Video game preservationists and engineers at the Video Game History Foundation recently reconstructed an unreleased video game based on Tom Cruise's 1990 film, Days of Thunder. Programmer and designer Chris Oberth began creating the video game tie-in for the Nintendo Entertainment System, but the projected ended for "unknown reasons" while another Days of Thunder debuted on store shelves. Decades later, the engineers compiled the source code and posted gameplay on YouTube.
According to the VGHF, Oberth died in 2012. His family approached the foundation and asked for assistance "making sense" of what the designer left behind. These materials included floppy disks and old computers, which they hoped included Days of Thunder. The preservationists found the game split between 40 floppy disks that spanned several years. One of the engineers set about recovering the "split and encrypted" data and said that digitizing the data took two weeks alone. Assembling the game took another few nights.
"There are the technical decisions and trade-offs that were made, setbacks and struggles, things the developers tried that didn't work or were perhaps sidelined due to some kind of technical problem or budgetary constraint," said Rich Whitehouse, engineer and preservationist, during an interview with Polygon. "Source code usually tells a pretty elaborate story, albeit occasionally hidden a bit between the lines. Once we've published the source code [we're planning to have it up on GitHub in a week or so], I'm looking forward to seeing what people can find and take away from it."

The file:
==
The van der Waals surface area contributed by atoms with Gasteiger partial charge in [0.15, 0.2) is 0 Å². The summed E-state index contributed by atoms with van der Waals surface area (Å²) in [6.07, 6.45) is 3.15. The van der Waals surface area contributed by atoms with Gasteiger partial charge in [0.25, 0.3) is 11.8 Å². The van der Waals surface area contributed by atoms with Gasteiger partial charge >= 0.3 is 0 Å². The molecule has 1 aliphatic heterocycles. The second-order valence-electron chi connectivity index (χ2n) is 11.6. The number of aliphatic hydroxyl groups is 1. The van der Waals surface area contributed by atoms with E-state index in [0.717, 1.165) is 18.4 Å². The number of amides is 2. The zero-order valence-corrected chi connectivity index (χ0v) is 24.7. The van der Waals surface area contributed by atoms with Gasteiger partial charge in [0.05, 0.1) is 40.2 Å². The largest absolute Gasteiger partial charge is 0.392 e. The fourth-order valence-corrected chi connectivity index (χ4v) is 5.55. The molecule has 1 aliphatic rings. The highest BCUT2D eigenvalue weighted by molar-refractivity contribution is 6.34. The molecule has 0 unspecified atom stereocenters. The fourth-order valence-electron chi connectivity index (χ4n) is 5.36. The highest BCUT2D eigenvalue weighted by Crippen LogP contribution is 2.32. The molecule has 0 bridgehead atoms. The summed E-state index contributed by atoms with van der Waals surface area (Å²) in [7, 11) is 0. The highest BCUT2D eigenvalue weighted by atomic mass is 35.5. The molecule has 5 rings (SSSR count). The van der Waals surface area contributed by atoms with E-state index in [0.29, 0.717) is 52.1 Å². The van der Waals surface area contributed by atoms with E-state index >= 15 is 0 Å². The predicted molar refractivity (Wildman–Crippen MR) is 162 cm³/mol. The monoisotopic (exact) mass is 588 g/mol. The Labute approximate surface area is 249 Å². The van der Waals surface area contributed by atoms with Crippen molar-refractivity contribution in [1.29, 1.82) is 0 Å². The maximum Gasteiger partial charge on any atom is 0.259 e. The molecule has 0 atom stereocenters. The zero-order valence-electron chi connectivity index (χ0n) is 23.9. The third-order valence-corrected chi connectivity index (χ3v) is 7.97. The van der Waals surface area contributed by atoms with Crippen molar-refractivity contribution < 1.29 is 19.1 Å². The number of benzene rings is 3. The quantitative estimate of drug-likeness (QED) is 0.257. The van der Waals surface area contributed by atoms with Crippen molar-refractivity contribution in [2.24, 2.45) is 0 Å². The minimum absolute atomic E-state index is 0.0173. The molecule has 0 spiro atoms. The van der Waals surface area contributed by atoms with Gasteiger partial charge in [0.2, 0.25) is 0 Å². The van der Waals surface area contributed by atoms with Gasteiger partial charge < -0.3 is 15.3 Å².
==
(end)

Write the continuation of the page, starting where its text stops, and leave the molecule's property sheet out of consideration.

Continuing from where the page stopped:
As Whitehouse continued to explain, there are certain video games that speak directly about the "culture of the time." He also said that these games have a story to tell that runs much deeper than the playable experience. Whitehouse directly cited the source code, design documents and work logs as unbiased storytellers about the game development process.
Whitehouse wants people to understand that it's extremely valuable to have a video game's source code available. This code can provide unprecedented amounts of information about the time, culture and process. This is why Whitehouse said it is important to preserve the sourc code.
With the game reconstructed, there are questions about what to do next. One group of retro game enthusiasts will be publishing a small run of Days of Thunder NES cartridges. They aren't trying to get rich; they will be donating all proceeds to Oberth's wife. VGHF founder Frank Cifaldi explained that Oberth "died young" and that his wife is still working full-time at a hospital at the age of 65.